Rather, Tenet is looking to identify areas of medicine not only in which its hospitals have a competitive advantage, but also where demographics show patients are likely to increasingly demand certain services.
"We create a customized list of five to eight services based on the demographics," he says. For example, about 30 of Tenet's hospitals are targeting orthopedic surgery for growth while the remaining hospitals don't. In such cases, the competitor down the street might have an overwhelming market share with which Tenet doesn't compete well.
"We're not out to go head-to-head with our competitors," Newman says. "But it takes a lot of fortitude to make those choices because some services get gored in the process. It's easier to marginally fund a wide array of services than place your bets."
Tenet is betting that in the environment of healthcare reform being touted by government and employers, increasing volumes in certain areas of focus "will improve effectiveness, throughput, and drive down the cost of care."
Innovative payers are also trying to get ahead of the curve as government debates how to reform its payment system. Rather than focusing on traditional fee-for-service payment, BlueCross BlueShield of Massachusetts has, for example, been able to transition about 25% of its physicians and members to being managed through its Alternative Quality Contract. Under fee-for-service, says Deb Devaux, executive director of community transformation with BCBSMA, providers that did the most procedures got the most revenue regardless of whether it was necessary or high quality.
"Physicians were telling us we were rewarding the wrong behaviors," she says. The AQC, which was implemented in January, provides global payment for a variety of services related to all care for a particular patient, with a 10% upside for meeting quality measures. Such a payment system incentivizes providers to focus on certain procedures where quality is high and where follow-up care can be provided in owned or contracted facilities.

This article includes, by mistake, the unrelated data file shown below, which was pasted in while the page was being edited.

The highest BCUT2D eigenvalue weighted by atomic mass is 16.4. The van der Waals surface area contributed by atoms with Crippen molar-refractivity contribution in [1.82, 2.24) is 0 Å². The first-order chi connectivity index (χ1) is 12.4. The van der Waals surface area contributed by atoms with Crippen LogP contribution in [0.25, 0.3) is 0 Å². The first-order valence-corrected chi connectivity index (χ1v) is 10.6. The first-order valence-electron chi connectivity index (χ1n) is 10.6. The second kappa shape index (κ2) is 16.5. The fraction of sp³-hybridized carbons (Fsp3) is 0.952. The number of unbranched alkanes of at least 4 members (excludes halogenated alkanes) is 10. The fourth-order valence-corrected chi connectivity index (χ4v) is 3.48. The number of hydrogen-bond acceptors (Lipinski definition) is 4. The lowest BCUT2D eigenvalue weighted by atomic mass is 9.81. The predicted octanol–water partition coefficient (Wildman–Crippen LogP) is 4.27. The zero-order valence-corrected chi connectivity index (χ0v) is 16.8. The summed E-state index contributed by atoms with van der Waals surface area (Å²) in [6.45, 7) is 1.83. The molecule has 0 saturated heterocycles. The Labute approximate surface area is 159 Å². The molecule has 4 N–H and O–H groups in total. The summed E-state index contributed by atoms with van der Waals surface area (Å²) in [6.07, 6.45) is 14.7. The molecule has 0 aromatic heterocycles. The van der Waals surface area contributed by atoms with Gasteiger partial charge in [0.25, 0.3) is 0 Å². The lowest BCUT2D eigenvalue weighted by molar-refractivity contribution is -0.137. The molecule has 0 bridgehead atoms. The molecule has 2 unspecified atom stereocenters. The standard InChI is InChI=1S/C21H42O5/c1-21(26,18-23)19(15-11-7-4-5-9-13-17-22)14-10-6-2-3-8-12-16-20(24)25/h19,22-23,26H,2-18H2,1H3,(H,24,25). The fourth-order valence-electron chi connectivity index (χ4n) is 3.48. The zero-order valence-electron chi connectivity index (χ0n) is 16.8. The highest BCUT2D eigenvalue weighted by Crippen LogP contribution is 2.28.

Of the early adopters of the AQC, says Devaux, one type consists of highly integrated groups that manage cost and quality effectively already. The second type consists of providers that have a vision to integrate care and improve quality, but needed a payment vehicle to enable them to execute that vision.
"We do not prescribe how they share the payment," she says. "It's up to them how they are going to share surpluses and losses."
Devaux and her superiors hope that the AQC, results for which are not in yet because of the newness of the program, will improve quality, medical necessity, and drive down costs.
"We debated long and hard whether to make this contract a condition of participating in our network as a provider," she says. "We decided not to, which is why we call it an ‘alternative.' But staying in the fee-for-service contract will become increasingly less attractive because employers and members can't afford to provide the rates of inflationary adjustment that we have in the past."